The Typed Word
The principal mode of interaction players use in text-based computer games is the keyboard, through which they type instructions that allow them to move through the game's narrative. Kittler claims that "The typewriter cannot conjure up anything imaginary, as cinema can; it cannot simulate the real..." (Kittler, 183). Although the keyboard, a remediated version of the typewriter which operates similarly, cannot explicitly reproduce the real in the way cinema can, it is a mode of simulating the real in text-based computer games. Through the keyboard, one can open letters, climb a cliff, and explore a forest. Kittler cites Heidegger's idea that the typewriter demeans the hand, since it "'...deprives the hand of its rank in the realm of the written word and degrades the word to a means of communication'" in addition to making "'everyone look the same'" (Kittler, 199). Heidegger believes that one's identity is held in one's handwriting, and type homogenizes handwriting. However, I would argue that in text-based computer games the typed word is not an inferior mode of communication, but rather a powerful mode of controlling and navigating the virtual realm in a more direct way. Rather than the point-and-click method of moving an avatar through many modern image-based computer games, by typing the player is not transferring their agency onto a fictitious character, but more directly immersing themselves into the game. Rather than allowing type to "withdraw from man the essential rank of the hand," the player utilizes mechanic type in order to dominate and win a game (Kittler, 199).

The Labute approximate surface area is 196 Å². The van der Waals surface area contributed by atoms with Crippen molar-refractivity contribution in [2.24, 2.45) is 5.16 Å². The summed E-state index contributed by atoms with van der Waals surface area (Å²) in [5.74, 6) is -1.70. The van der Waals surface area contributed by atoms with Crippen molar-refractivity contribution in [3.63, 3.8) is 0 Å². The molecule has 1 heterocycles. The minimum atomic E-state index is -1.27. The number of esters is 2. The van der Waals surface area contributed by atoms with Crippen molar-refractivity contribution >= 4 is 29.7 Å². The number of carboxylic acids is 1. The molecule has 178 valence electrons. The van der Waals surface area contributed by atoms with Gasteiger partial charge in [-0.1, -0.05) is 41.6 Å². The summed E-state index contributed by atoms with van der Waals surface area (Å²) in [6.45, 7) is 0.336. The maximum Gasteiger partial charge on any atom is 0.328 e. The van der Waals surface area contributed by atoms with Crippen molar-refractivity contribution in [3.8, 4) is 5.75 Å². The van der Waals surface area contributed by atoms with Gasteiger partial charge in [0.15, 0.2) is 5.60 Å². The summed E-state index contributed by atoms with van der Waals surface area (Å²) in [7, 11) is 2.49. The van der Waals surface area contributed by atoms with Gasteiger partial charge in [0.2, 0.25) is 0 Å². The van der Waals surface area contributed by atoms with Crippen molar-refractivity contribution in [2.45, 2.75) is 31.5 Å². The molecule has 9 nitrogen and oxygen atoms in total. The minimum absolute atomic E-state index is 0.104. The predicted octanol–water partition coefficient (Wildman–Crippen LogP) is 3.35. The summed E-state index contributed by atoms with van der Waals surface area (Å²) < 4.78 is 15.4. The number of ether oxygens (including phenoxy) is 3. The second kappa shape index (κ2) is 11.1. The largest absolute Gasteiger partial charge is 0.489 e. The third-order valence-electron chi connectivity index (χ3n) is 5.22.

Because there are no graphics, the act of seeing and observing in a text-based computer game is, aside from reading, an entirely internal process for the player. The mediation between eyes and text constructs images in the mind, and this act of imagining creates a unique relationship between machine and body. Because the only aid in creating the gaming landscape is an often brief textual description, I will uphold Crary's idea that "the human body, in all its contingency and specificity...becomes the active producer of optical experience" and apply it to the experience of text-based computer gaming (Crary, 69). Rather than an "optical experience" resulting in a user viewing an image and making inferences about that image, the player is physically creating an image. Similar to Maine de Biran's concept of the "'sens intime,'" this mode of gaming is centered around an internal experience. [I need to integrate this better] Shoperhauer "rejected any model of the observer as passive receiver of sensation, and instead posed a subject who was both the site and producer of sensation...[he was] concerned with "'what occurs within the brain'" (Crary, 75). What occurs within the brain is directly tied to the game, since the game is basically mapped out in the mind. While the read/write process occurs physically, and the player types commands and sends them to the computer, the gaming experience is almost entirely dependent on the active imagination constantly forming and reforming images. This process allows the brain to become an active part of the game, tying the body closely to the computer, with the hands acting as an extension of the brain, typing commands as the mind configures a setting and decides the player's movements, which are executed through the fingers.